Whether you’ve just started your first side hustle or have been mastering the art of freelancing for years, you’ll know the world of tax is very different for the self-employed.
Instead of your employer simply deducting the right amount of tax from your pay, you now have the responsibility to ensure you’re paying the right amount of tax on time – not to mention working out accurate deductions and GST.
To help make tax time that bit easier for freelancers, we’ve put together our top tips to help you prepare for June 30.
1. Regularly set money aside for tax
There is nothing worse than getting whacked with a tax bill at the end of the financial year and not being prepared. At the beginning of your freelance career, it can be hard to determine your total income and therefore your potential tax bill, so the easiest thing to do is set aside a percentage of your income right from the start. That way, you won’t be caught off guard come June 30.
2. Keep receipts for tax deductions
Tax deductions can be a lifesaver for freelancers trying to get their small business off the ground. The Australian Tax Office (ATO) allows individuals to claim for a variety of expenses, ranging from home office costs to self-education, clothing or travel. Of course, you can only claim expenses directly related to your income and you must have a record to prove it. This means keeping receipts of all your work-related expenses is a MUST.
3. Create separate bank accounts
Make life easy for yourself by separating your personal finances from your work finances. Creating a bank account just for your freelance business will help you track your income and outgoing expenses. This will also make calculating your potential tax bill a lot easier. It may not seem necessary at the start, but once your business is up and running, you could have money flying in and out constantly.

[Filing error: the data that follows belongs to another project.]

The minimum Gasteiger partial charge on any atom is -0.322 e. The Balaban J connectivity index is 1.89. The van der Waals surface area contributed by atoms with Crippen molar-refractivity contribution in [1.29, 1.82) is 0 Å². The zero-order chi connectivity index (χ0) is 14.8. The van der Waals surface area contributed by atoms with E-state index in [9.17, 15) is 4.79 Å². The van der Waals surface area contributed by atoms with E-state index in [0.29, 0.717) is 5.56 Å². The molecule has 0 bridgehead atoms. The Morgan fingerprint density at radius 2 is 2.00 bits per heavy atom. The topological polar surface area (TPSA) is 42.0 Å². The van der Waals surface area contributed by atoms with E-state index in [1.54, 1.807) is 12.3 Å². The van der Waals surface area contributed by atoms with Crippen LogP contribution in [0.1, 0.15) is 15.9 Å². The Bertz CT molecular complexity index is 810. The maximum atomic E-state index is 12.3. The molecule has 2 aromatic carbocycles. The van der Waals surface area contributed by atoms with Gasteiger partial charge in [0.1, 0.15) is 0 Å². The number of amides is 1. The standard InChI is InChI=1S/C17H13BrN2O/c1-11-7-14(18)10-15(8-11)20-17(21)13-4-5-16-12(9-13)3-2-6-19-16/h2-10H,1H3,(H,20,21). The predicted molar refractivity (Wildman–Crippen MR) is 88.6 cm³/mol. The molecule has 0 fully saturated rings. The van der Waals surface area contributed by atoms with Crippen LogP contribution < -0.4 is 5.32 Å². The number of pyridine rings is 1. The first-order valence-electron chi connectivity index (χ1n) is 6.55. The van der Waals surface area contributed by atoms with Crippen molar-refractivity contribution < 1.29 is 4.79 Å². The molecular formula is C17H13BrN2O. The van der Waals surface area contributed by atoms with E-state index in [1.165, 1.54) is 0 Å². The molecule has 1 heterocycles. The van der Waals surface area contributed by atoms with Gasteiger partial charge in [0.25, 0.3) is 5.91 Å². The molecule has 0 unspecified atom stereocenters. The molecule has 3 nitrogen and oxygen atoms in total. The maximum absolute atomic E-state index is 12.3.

4. Make super contributions
Once you make the switch to freelancing, you will no longer have part of your pay being directed to your super account by your employer. This is now your responsibility. While the ATO does not require you to make super contributions, you may want to consider doing this to save for your retirement. If you’re self-employed, you may be able to claim a tax deduction for your super contributions.
5. Take advantage of software
Keeping track of your books is no longer the arduous manual process that it once was. Now you can take advantage of technology that will no only save you time, but also money. The QuickBooks mobile app is perfect for freelancers, with it’s receipt capture, ability to invoice on the go and instant profit and loss calculations. Throw away the shoebox of receipts and take your freelance business seriously with QuickBooks.
6. Hire an accountant
Even with the right software, lodging your tax return can be an intimidating prospect, especially if you’re new to the self-employed space. It’s always worth the time and money to hire a professional accountant to help you submit your tax return to ensure you maximise your tax deductions. You can also relax knowing your business is doing all the right things in case you are ever audited. To find a professional accountant near you, check out our ProAdvisor program.